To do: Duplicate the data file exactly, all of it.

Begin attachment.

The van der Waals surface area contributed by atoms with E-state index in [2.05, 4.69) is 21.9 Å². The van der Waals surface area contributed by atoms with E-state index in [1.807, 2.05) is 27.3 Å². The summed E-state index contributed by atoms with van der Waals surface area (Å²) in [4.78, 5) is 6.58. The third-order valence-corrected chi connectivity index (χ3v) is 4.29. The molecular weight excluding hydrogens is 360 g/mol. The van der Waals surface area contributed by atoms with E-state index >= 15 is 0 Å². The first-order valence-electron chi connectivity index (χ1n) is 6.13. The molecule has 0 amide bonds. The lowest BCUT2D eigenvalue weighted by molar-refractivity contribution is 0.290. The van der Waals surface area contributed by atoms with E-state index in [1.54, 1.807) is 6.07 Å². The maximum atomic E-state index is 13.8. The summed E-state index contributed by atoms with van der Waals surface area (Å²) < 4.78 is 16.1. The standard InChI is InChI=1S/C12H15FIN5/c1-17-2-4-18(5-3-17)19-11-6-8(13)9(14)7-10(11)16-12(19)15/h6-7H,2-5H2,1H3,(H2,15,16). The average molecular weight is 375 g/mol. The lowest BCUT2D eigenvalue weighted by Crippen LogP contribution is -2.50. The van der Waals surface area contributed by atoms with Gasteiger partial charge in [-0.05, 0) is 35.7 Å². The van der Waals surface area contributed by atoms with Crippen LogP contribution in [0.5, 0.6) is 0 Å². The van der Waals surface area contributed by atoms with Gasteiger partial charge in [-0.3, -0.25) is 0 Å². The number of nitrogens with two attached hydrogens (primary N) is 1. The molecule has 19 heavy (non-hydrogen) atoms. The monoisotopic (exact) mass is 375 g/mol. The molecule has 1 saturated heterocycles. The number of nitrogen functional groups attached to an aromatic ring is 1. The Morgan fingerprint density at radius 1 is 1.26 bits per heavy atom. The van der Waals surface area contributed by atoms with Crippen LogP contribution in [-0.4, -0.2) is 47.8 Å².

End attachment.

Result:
The van der Waals surface area contributed by atoms with E-state index in [2.05, 4.69) is 21.9 Å². The van der Waals surface area contributed by atoms with E-state index in [1.807, 2.05) is 27.3 Å². The summed E-state index contributed by atoms with van der Waals surface area (Å²) in [4.78, 5) is 6.58. The third-order valence-corrected chi connectivity index (χ3v) is 4.29. The molecular weight excluding hydrogens is 360 g/mol. The van der Waals surface area contributed by atoms with E-state index >= 15 is 0 Å². The first-order valence-electron chi connectivity index (χ1n) is 6.13. The molecule has 0 amide bonds. The lowest BCUT2D eigenvalue weighted by molar-refractivity contribution is 0.290. The van der Waals surface area contributed by atoms with E-state index in [1.54, 1.807) is 6.07 Å². The maximum atomic E-state index is 13.8. The summed E-state index contributed by atoms with van der Waals surface area (Å²) < 4.78 is 16.1. The standard InChI is InChI=1S/C12H15FIN5/c1-17-2-4-18(5-3-17)19-11-6-8(13)9(14)7-10(11)16-12(19)15/h6-7H,2-5H2,1H3,(H2,15,16). The average molecular weight is 375 g/mol. The lowest BCUT2D eigenvalue weighted by Crippen LogP contribution is -2.50. The van der Waals surface area contributed by atoms with Gasteiger partial charge in [-0.05, 0) is 35.7 Å². The van der Waals surface area contributed by atoms with Crippen LogP contribution in [0.5, 0.6) is 0 Å². The van der Waals surface area contributed by atoms with Gasteiger partial charge in [-0.3, -0.25) is 0 Å². The number of nitrogens with two attached hydrogens (primary N) is 1. The molecule has 19 heavy (non-hydrogen) atoms. The monoisotopic (exact) mass is 375 g/mol. The molecule has 1 saturated heterocycles. The number of nitrogen functional groups attached to an aromatic ring is 1. The Morgan fingerprint density at radius 1 is 1.26 bits per heavy atom. The van der Waals surface area contributed by atoms with Crippen LogP contribution in [-0.4, -0.2) is 47.8 Å².